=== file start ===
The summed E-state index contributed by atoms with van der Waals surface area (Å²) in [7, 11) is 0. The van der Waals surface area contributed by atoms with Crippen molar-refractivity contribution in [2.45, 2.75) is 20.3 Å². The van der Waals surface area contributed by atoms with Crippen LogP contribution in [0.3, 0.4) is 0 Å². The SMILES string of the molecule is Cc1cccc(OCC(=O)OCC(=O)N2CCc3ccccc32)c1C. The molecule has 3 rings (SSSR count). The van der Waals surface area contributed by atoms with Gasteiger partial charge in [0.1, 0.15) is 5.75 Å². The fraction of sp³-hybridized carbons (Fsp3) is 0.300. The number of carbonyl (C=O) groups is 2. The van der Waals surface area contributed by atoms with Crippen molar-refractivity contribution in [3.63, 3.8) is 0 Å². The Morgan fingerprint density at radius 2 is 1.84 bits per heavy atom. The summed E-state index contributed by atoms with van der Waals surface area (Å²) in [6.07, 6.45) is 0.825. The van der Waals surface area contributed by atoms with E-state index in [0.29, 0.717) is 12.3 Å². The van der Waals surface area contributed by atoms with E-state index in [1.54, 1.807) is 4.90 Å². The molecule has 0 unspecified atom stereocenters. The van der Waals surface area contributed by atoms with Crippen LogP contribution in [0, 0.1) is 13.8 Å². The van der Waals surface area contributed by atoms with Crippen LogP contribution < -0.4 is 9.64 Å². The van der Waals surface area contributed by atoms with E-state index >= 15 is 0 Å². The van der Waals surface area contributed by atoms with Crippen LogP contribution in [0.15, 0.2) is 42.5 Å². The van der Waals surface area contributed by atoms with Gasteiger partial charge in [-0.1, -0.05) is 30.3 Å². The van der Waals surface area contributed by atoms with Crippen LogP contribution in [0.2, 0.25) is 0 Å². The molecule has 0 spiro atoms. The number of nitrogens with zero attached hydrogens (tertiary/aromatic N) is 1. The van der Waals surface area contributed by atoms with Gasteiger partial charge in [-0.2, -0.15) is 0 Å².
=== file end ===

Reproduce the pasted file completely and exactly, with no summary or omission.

The summed E-state index contributed by atoms with van der Waals surface area (Å²) in [7, 11) is 0. The van der Waals surface area contributed by atoms with Crippen molar-refractivity contribution in [2.45, 2.75) is 20.3 Å². The van der Waals surface area contributed by atoms with Crippen LogP contribution in [0.3, 0.4) is 0 Å². The SMILES string of the molecule is Cc1cccc(OCC(=O)OCC(=O)N2CCc3ccccc32)c1C. The molecule has 3 rings (SSSR count). The van der Waals surface area contributed by atoms with Gasteiger partial charge in [0.1, 0.15) is 5.75 Å². The fraction of sp³-hybridized carbons (Fsp3) is 0.300. The number of carbonyl (C=O) groups is 2. The van der Waals surface area contributed by atoms with Crippen molar-refractivity contribution in [3.63, 3.8) is 0 Å². The Morgan fingerprint density at radius 2 is 1.84 bits per heavy atom. The summed E-state index contributed by atoms with van der Waals surface area (Å²) in [6.07, 6.45) is 0.825. The van der Waals surface area contributed by atoms with E-state index in [0.29, 0.717) is 12.3 Å². The van der Waals surface area contributed by atoms with E-state index in [1.54, 1.807) is 4.90 Å². The molecule has 0 unspecified atom stereocenters. The van der Waals surface area contributed by atoms with Crippen LogP contribution in [0, 0.1) is 13.8 Å². The van der Waals surface area contributed by atoms with Crippen LogP contribution < -0.4 is 9.64 Å². The van der Waals surface area contributed by atoms with E-state index >= 15 is 0 Å². The van der Waals surface area contributed by atoms with Crippen LogP contribution in [0.15, 0.2) is 42.5 Å². The van der Waals surface area contributed by atoms with Gasteiger partial charge in [-0.1, -0.05) is 30.3 Å². The van der Waals surface area contributed by atoms with Crippen LogP contribution in [0.2, 0.25) is 0 Å². The molecule has 0 spiro atoms. The number of nitrogens with zero attached hydrogens (tertiary/aromatic N) is 1. The van der Waals surface area contributed by atoms with Gasteiger partial charge in [-0.2, -0.15) is 0 Å².